Dépôt numérique

Disruptors of Androgen Action and Synthesis

Sanderson, J. Thomas (2015). Disruptors of Androgen Action and Synthesis In: Endocrine Disruption and Human Health. Elsevier Inc., Amsterdam, pp. 76-90.

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Various environmental chemicals have been found to exert antiandrogenic effects in exposed animals and there is a concern that such compounds may also result in adverse effects in humans. Attempts to elucidate potential mechanisms of antiandrogenic action require knowledge of the functions of androgens in the body and the various ways in which environmental chemicals may disrupt these functions. Environmental antiandrogens may compete with the endogenous androgens testosterone and dihydrotestosterone (DHT) for the androgen receptor (AR), thus blocking its intracellular signaling pathway, which is responsible for the majority of androgenic functions. Other disruptions of androgen function may be caused by inhibition of androgen biosynthesis via catalytic inhibition of key steroidogenic enzymes. Two important enzymes that can be targets for environmental chemicals are cytochrome P450 17-mediated steroid 17α-hydroxylase/17,20-lyase and steroid 5α-reductase activity, which are responsible for the production of the precursor C19-steroids dehydroepiandrosterone (DHEA) and androstenedione, and the conversion of testosterone to its more potent androgenic metabolite DHT, respectively. Various environmental chemicals, most notably pesticides, such as the DDT metabolite p,p-DDE, and fungicides, such as vinclozolin, procymidone, and prochloraz, have been identified to act via several of these antiandrogenic mechanisms to cause reproductive malformations in male rats exposed either in utero or in adult life. In addition to in vivo models to screen for proandrogenic or antiandrogenic compounds (rodent Hershberger assay), several in vitro cell bioassays have been developed for the rapid, mechanism-based screening of disruptors of androgen action either at the level of AR signaling (LNCaP human prostate cancer cells or various reporter-gene systems) or at the level of steroidogenesis (H295R human adrenocortical carcinoma cells). Interestingly, very few if any environmental chemicals have been found to act as androgen mimics, in contrast to the many compounds found to act as estrogens in the environment. The consequences of human exposure to environmental levels of antiandrogens remains unclear.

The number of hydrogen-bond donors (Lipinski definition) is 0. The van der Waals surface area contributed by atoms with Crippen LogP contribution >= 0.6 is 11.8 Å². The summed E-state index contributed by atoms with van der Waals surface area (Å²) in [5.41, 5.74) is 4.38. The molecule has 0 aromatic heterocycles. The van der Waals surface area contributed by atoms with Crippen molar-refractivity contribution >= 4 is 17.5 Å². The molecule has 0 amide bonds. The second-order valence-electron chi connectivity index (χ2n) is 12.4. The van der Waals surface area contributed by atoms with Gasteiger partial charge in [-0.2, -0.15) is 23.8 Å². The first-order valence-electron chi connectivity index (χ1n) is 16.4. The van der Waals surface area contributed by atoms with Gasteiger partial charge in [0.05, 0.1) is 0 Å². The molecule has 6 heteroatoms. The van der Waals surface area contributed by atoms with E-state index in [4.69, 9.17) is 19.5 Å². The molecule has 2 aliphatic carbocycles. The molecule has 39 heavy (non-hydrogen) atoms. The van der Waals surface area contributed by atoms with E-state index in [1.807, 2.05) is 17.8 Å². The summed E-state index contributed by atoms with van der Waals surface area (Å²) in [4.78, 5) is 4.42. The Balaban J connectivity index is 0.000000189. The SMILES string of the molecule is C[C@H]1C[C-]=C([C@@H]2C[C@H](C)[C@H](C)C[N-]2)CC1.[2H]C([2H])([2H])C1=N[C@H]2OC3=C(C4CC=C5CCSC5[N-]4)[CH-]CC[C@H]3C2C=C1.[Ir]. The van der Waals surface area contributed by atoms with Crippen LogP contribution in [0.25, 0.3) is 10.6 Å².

Type de document: Chapitre de livre
Mots-clés libres: Androgen receptor; androgen action; testosterone; dihydrotestosterone (DHT); steroidogenesis; antiandrogens; bioassays; vinclozolin; prochloraz
Centre: Centre INRS-Institut Armand Frappier
Date de dépôt: 31 mai 2017 19:49
Dernière modification: 31 mai 2017 19:49
URI: https://espace.inrs.ca/id/eprint/3252

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